However, delaying sentencing for two months left open the possibility for inquiry into C.C.'s post-plea financial changes should he fail to make payments between June 7 and August 2. Should he fail to pay, he would have the opportunity at the August hearing to present evidence of sufficient bona fide attempts to make payments, and to present proof that his noncompliance with the court's support order was through no fault of his own.
As it turns out, C.C. made no support payments after June 6, the day before the revocation hearing. In accordance with what C.C. was told at the June hearing, and unless he had legal justification for not paying, his conditional discharge would be partially revoked, and he would have to serve thirty days of the original 180-day sentence in jail. C.C. gave no reason for not complying with the support order because he failed to appear at the August 2 sentencing hearing.
His counsel requested a continuance, stating she had spoken with C.C. who was out of town working, but she could not produce proof of his employment. Counsel also told the family court her client's new employer was going to e-mail her proof of a new garnishment, but she had yet to receive it. C.C. also told his counsel that his new out-of-town employer would come to the courthouse the next day to make a $ 150 payment on his behalf.
The family court denied the request for a continuance, and C.C.'s counsel objected to sentencing C.C. in absentia. The family court overruled the objection, effectuated the partial revocation of C.C.'s conditional discharge, and sentenced him to thirty days in jail with the remaining 150 days conditionally discharged for a period of two years. This appeal followed.
C.C. claims the family court erred: (1) by failing to determine whether C.C.'s failure to obey the court's order was willful; (2) by failing to set a purge amount; (3) by denying C.C.'s counsel's motion for a continuance; and (4) by sentencing C.C. in absentia. We are not persuaded by any of these arguments.
We view this case as having three phases. In the first phase, until and through the November 16, 2016 hearing, C.C. failed to fully pay court-ordered child support. At the November hearing, he had the opportunity to deny the charge of contempt and present any defense. He had the opportunity to request a purge amount. He took advantage of neither opportunity.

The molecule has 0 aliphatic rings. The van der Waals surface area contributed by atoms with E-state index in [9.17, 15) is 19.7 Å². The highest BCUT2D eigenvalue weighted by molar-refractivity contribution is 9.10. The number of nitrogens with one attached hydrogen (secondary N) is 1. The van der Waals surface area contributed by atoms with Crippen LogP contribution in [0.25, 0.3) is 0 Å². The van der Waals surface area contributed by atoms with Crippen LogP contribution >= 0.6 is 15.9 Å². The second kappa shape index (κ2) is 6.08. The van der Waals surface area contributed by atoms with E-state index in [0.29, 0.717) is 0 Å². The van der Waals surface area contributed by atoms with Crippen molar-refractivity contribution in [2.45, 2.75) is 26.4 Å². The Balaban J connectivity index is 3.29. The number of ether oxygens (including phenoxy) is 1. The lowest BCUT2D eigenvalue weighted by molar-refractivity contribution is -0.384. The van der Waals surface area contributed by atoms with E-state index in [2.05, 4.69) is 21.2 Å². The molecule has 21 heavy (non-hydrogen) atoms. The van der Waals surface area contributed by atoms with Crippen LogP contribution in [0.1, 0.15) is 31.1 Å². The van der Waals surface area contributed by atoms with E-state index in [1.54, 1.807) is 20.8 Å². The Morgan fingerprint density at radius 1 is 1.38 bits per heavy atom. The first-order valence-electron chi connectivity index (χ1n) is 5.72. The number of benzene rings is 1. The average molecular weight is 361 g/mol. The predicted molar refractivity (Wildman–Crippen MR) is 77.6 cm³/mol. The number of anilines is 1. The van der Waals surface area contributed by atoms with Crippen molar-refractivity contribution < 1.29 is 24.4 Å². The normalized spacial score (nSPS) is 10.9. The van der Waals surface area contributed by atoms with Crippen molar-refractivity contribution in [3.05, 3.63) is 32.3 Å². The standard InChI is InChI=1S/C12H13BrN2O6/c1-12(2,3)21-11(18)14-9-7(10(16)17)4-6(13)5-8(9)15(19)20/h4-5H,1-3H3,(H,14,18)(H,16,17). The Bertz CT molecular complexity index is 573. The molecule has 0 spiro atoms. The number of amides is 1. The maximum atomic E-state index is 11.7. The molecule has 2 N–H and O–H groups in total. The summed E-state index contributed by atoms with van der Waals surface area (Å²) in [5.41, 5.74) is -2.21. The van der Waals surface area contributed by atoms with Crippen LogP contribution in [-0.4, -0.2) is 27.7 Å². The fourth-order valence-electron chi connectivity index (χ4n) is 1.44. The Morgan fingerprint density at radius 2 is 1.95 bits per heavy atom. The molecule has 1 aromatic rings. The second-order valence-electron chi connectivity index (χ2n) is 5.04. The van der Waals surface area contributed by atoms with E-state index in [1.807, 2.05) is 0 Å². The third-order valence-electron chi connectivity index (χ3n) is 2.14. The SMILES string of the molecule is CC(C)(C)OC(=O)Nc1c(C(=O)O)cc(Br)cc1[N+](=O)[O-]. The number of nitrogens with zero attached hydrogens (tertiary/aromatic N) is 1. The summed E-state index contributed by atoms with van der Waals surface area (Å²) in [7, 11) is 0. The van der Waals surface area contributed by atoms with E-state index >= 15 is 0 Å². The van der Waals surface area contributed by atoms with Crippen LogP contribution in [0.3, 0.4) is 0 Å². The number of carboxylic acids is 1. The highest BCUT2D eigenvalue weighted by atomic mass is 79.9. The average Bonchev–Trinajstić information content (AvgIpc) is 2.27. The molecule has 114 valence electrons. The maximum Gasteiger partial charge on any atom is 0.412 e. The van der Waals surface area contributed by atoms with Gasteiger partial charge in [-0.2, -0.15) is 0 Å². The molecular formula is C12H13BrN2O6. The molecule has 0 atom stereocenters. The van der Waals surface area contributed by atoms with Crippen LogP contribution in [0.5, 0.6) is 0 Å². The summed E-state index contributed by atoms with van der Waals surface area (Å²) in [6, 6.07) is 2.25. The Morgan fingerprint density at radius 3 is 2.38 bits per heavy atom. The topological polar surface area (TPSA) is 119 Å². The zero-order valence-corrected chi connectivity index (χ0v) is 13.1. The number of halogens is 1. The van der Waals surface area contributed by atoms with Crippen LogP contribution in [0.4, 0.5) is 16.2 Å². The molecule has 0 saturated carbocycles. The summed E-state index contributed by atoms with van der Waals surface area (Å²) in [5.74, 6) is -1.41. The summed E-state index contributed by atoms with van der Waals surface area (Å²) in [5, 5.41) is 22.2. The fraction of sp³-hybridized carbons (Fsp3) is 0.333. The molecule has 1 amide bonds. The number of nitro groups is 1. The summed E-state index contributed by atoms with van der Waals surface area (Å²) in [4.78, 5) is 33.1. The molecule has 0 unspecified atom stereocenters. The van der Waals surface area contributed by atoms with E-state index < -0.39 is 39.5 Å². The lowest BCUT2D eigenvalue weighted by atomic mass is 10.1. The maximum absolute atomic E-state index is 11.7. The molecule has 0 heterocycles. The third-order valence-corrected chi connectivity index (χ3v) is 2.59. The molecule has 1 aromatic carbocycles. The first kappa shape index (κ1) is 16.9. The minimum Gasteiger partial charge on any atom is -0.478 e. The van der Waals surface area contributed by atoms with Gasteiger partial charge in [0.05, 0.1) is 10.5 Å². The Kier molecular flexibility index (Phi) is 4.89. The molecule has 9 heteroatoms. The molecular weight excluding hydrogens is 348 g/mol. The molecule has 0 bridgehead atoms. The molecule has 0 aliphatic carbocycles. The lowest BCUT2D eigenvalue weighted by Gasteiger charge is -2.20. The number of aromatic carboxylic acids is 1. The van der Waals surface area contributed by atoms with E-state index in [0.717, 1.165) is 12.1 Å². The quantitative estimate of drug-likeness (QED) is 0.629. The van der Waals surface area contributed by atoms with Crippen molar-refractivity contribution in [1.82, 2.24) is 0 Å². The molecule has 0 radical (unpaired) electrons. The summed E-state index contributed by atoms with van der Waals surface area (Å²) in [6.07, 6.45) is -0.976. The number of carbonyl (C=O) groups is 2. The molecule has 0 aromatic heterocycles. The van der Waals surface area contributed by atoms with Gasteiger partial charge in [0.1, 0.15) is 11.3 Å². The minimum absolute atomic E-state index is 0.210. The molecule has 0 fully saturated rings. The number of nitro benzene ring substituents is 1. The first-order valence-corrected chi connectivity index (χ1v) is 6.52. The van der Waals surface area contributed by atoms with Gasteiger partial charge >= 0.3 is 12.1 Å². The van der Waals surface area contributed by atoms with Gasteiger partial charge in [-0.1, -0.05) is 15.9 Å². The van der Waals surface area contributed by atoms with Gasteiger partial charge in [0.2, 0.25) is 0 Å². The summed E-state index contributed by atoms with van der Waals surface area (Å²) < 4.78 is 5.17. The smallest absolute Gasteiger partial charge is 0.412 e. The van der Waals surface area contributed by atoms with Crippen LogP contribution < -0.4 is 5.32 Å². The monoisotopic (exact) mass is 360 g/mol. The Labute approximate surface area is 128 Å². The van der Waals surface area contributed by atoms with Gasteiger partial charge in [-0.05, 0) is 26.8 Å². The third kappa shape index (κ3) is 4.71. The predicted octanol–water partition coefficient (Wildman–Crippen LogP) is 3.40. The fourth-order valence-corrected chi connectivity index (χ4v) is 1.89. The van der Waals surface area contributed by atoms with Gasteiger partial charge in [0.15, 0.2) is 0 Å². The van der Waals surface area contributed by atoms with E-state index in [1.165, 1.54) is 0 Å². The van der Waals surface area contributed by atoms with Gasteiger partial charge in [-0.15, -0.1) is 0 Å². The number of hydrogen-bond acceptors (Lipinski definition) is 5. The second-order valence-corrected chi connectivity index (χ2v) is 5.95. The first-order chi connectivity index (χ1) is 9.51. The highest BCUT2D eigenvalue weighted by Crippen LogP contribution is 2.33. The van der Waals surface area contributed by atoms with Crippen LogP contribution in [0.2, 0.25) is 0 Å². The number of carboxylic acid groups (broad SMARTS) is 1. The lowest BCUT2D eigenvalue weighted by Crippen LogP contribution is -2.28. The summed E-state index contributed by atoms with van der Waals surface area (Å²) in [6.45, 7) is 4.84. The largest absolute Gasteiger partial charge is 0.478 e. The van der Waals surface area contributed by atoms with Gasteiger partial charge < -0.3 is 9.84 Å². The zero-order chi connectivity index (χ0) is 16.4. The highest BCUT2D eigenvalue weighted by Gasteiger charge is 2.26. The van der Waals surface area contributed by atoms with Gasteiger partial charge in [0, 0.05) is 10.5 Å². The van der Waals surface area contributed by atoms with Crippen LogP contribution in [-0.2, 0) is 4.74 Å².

When C.C. admitted contempt, he waived the right to present defenses. B.H. v. Commonwealth, 494 S.W.3d 467, 473 (Ky. 2016) (“The effect of the guilty plea is to waive those other defenses [defenses other than that no offense has been charged] and any appeal that seeks to raise them.”). Specifically, he waived the right to present the defense that he was unable to pay through no fault of his own. See Commonwealth v. Marshall, 345 S.W.3d 822, 829 (Ky. 2011) (“a defendant pleading guilty to flagrant nonsupport admits not making payments despite ability to do so”).
By not requesting a purge amount, he waived the right to claim one later. Schaffeld v. Commonwealth ex rel. Schaffeld, 368 S.W.3d 129, 132-33 (Ky. App. 2012) (“The appropriate time to challenge the absence of a purge amount was when [respondent] was found to be in contempt ․ Having failed to request a purge amount at that time ․ that issue is not properly preserved for our appeal.”).
For this first phase, there is no merit to the arguments that C.C. had no opportunity to present a defense or to have a purge amount set. We therefore move on to the second phase, the time between C.C.'s admission of contempt and his June 7, 2017 admission of violating the conditional discharge of his 180-day sentence. As the Supreme Court tells us, under such circumstances, it would be proper for the family court to “focus its inquiry on post-plea financial changes without revisiting whether the defendant was able to make payments at the time” contempt was admitted. Marshall, 345 S.W.3d at 824.
Our Supreme Court has rejected the idea “that a defendant's agreement to make payments under a plea agreement trumps the right he would otherwise have under Bearden [v. Georgia, 461 U.S. 660, 103 S.Ct. 2064, 76 L.Ed.2d 221 (1983) ] for consideration of his reasons for nonpayment and possible consideration of alternative forms of punishment.” Id. at 829. Therefore, C.C.'s financial conditions after admitting to contempt of court could have been a defense to the charge he violated the conditions of discharge of his sentence. However, C.C. once again, with advice of counsel, admitted the charges – in effect, he pleaded guilty to the charge of violating the conditions of his sentence discharge. Again, “[t]he effect of the guilty plea is to waive those other defenses and any appeal that seeks to raise them.” B.H., 494 S.W.3d at 473. Stated otherwise, “waiver of making any defense by admitting guilt, or an unconditional admission, prevents any appeal of the claims that are before us.” Id.
The same logic and legal reasoning that applied to C.C.'s admission to contempt applies here. See Marshall, 345 S.W.3d at 829. By admitting the offense, C.C. waived the right to present a contradicting defense. According to B.H., he is prohibited from appealing on that waived ground.